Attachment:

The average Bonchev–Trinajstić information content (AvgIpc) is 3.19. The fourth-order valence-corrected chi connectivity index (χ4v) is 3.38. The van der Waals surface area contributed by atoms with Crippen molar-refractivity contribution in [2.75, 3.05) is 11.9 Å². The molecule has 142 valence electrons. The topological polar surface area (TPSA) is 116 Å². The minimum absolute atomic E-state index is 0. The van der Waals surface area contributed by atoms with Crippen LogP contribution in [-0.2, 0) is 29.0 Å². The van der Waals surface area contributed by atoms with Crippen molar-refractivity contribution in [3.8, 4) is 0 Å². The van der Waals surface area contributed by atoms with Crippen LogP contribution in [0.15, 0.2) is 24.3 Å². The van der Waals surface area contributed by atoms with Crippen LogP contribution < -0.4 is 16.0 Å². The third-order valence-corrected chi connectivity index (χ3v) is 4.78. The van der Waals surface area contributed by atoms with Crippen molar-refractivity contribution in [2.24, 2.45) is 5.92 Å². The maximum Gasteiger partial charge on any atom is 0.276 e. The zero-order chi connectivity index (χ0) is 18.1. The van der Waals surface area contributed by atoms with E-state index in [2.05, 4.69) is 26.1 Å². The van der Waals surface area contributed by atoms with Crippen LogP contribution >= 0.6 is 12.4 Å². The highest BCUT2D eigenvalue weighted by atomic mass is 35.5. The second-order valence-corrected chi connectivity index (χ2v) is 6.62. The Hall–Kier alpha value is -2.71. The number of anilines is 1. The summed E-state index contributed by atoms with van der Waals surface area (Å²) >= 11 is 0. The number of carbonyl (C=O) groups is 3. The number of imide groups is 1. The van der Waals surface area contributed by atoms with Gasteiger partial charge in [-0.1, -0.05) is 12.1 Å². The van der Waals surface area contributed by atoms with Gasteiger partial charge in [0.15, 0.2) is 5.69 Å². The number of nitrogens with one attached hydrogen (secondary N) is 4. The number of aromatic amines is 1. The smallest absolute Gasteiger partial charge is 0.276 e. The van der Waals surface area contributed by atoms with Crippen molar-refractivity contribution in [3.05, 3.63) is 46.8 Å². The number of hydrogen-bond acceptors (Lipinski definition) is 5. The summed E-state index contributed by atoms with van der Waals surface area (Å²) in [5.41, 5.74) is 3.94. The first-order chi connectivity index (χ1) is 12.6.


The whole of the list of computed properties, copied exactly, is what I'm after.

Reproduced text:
The average Bonchev–Trinajstić information content (AvgIpc) is 3.19. The fourth-order valence-corrected chi connectivity index (χ4v) is 3.38. The van der Waals surface area contributed by atoms with Crippen molar-refractivity contribution in [2.75, 3.05) is 11.9 Å². The molecule has 142 valence electrons. The topological polar surface area (TPSA) is 116 Å². The minimum absolute atomic E-state index is 0. The van der Waals surface area contributed by atoms with Crippen LogP contribution in [-0.2, 0) is 29.0 Å². The van der Waals surface area contributed by atoms with Crippen molar-refractivity contribution in [3.8, 4) is 0 Å². The van der Waals surface area contributed by atoms with Crippen LogP contribution in [0.15, 0.2) is 24.3 Å². The van der Waals surface area contributed by atoms with Crippen LogP contribution < -0.4 is 16.0 Å². The third-order valence-corrected chi connectivity index (χ3v) is 4.78. The van der Waals surface area contributed by atoms with Crippen molar-refractivity contribution in [2.24, 2.45) is 5.92 Å². The maximum Gasteiger partial charge on any atom is 0.276 e. The zero-order chi connectivity index (χ0) is 18.1. The van der Waals surface area contributed by atoms with E-state index in [2.05, 4.69) is 26.1 Å². The van der Waals surface area contributed by atoms with Crippen LogP contribution >= 0.6 is 12.4 Å². The highest BCUT2D eigenvalue weighted by atomic mass is 35.5. The second-order valence-corrected chi connectivity index (χ2v) is 6.62. The Hall–Kier alpha value is -2.71. The number of anilines is 1. The summed E-state index contributed by atoms with van der Waals surface area (Å²) >= 11 is 0. The number of carbonyl (C=O) groups is 3. The number of imide groups is 1. The van der Waals surface area contributed by atoms with Gasteiger partial charge in [-0.1, -0.05) is 12.1 Å². The van der Waals surface area contributed by atoms with Gasteiger partial charge in [0.15, 0.2) is 5.69 Å². The number of nitrogens with one attached hydrogen (secondary N) is 4. The number of aromatic amines is 1. The smallest absolute Gasteiger partial charge is 0.276 e. The van der Waals surface area contributed by atoms with Crippen molar-refractivity contribution in [3.05, 3.63) is 46.8 Å². The number of hydrogen-bond acceptors (Lipinski definition) is 5. The summed E-state index contributed by atoms with van der Waals surface area (Å²) in [5.41, 5.74) is 3.94. The first-order chi connectivity index (χ1) is 12.6.